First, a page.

The mountains are calling and I must go, and I will work on while I can, studying incessantly.

- John Muir



May 27, 2019

Adventuring On A Plant-Based Diet With Ben Stookesberry

In the era of fad diets, we caught up with expedition whitewater kayaker, Ben Stookesberry, to hear his experience balancing diet and expeditions.


Brooke Hess

This is the era of fad diets. Paleo, Raw Foods, Alkaline, Macrobiotic, Ketogenic… they all come with the promise of being a faster, stronger, fitter, and all-around healthier athlete. Endurance athletes are using them to stay lean for long days of cardio. Crossfit athletes are using them to bulk up muscle mass before a big event. Mountain athletes are using them to maintain a perfect strength-to-weight ratio.

But do they work? Is it worth it? To give up sugar, carbs, fat, meat and alcohol in return for this unicorn-type promise of superhuman strength?

Expedition whitewater kayaker, Ben Stookesberry, recently adopted a vegan diet with the hope that it would allow him to keep pushing boundaries in the sport as his age pushes into his forties. We caught up with him to ask some questions about how his diet has affected his body, his athletic endeavors, and his expeditions.

TOJ: Can you give us a bit of a background on your athletic career?

“This pursuit has led to over 130 first descents in 36 countries, leading to 2 different nominations for National Geographic Adventurer of The Year and being named in 2016 as Men’s Journals Third Most Adventurous Man Alive

Stookesberry: I have always been an athlete, but at first it was just traditional sports like football, baseball and basketball. I first really started to notice how my diet affected my athletic performance in high school, when I competed as a distance runner and was a part of a Colorado State championship 4 x 800 meter relay team. I took up kayaking when I was a Freshman in College as a part of training to be a raft guide for a summer job in Moab, Utah on the Colorado River. Pretty quickly exploratory kayaking became my life’s passion. Once I had worked through all of the most challenging runs in the guide books, I began going after rivers that had not yet been explored, and quickly realized the endurance component of carrying a heavy kayak – sometimes days into a wild river or around unrunnable stretches of river – was the key to the mission. Since then, I have trained not only my kayaking ability on the river but also my endurance hiking ability off the river. Over the years, this pursuit has led to over 130 first descents in 36 countries, leading to 2 different nominations for National Geographic Adventurer of The Year and being named in 2016 as Men’s Journals Third Most Adventurous Man Alive. Not sure I deserved all that, but it’s this exploratory/expedition kayaking that has kept me motivated and healthy all these years.

TOJ: What were your main reasons for adopting a vegan diet?

Stookesberry: I saw a film called “The Game Changers”, about a wide variety of vegan professional athletes – from a world record powerlifter to a world record long-distance runner, to MMA athletes, to the oldest Olympic gold medalist – all benefiting anecdotally and biologically from a vegan diet. I decided to give it a try to get in the best possible condition for the pursuit of expedition kayaking into my 40’s and beyond. I was sceptical that a purely vegan diet would satiate my appetite, and I initially fought off some serious cravings. I was amazed that within a few weeks I no longer craved meat, cheese, or eggs, and began enjoying a much more diverse diet that seemed to come with a lot less packaging. These days I hardly stray far from the produce section of the grocery store where fresh veggies are unpackaged and mostly ready to eat. That being said, my old favorites of hot-comfort food from burritos to pizza are still on the menu and seem to be so much tastier and healthier than the non-vegan versions I used to eat.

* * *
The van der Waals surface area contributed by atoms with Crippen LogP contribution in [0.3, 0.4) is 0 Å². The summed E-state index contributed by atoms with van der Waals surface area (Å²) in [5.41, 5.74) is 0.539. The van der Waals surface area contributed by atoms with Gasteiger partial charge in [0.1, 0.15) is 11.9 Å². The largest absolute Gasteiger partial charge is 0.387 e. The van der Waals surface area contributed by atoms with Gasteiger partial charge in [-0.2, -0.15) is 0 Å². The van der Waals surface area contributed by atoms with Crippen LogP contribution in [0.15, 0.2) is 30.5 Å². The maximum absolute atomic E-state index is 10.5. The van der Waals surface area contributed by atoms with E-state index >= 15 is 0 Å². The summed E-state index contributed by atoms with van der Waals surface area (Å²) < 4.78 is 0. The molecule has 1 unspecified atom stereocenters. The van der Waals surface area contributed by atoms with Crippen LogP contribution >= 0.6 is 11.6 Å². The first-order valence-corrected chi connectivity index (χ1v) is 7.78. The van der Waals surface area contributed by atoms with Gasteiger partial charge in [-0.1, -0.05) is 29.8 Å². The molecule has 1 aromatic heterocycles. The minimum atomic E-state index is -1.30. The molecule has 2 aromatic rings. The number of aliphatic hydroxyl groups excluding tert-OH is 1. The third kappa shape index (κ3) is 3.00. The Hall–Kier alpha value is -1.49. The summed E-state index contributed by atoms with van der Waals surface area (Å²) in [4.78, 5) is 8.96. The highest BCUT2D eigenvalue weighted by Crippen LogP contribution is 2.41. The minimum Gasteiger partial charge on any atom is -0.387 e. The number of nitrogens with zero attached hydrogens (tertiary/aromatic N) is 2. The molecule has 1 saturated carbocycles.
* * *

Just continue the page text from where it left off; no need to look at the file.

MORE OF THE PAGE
TOJ: How long have you been vegan?

Stookesberry: 13 months and counting. That being said, on a few occasions over that time I have eaten non-vegan meals with some amazing folks that have been kind enough to offer me their food. In that way, I feel like it is more important to graciously share their food than to refuse hospitality. And so my ethos is to choose vegan when I have the choice, which seems to be 99% of the time.

TOJ: How does your diet affect your body athletically? Do you think it has had a positive effect on your overall health?

Stookesberry: 6 months into my veganism, I ran the fastest 5k that I had run since the age of 18 at the age of 40. I am 10 pounds lighter, and endurance-wise, I feel like I am in the best shape of my life.

TOJ: Can you tell me a little about your process of packing food for a multi-day kayak trip? Any foods you always bring on expeditions?

Stookesberry: It really depends on the length of the trip. One constant is a breakfast featuring oats, chia, flax, dried fruit and nuts for its durability and weight-to-energy ratio. If it’s just a few nights on the river, I like to go all in on fresh produce. A root veggie base with broccoli, onion, garlic, and pine nuts is a personal favorite. Also preparing a few days in advance by soaking and cooking beans for hummus and bean dip is a wonderful lunch option. It amazes me that with just a good selection of veggies, all I need to bring is salt and oil and I am good to go and I don’t have to worry about animal protein going bad in summer conditions. For longer trips, I have gone for dehydrated meals, and these days there are plenty of vegan options. But I still bring the most durable fresh produce like garlic, onions, some roots, and greens like arugula to add more flavor and nutrients. Nuts, dried fruit, and vegan chocolate is my personal substitute for an energy bar, and I call it a homemade energy bag!

TOJ: Has it been difficult to maintain a vegan diet while you are on expeditions?

Stookesberry: It takes some focus and forethought, but I think that is mostly because I was in a completely different habit plan for my 39 years leading up to this one. It feels quite empowering to be so much more cognizant of what I am putting in my body, and obviously, there is simply no longer the need to eat much of anything that has all those nasty preservatives.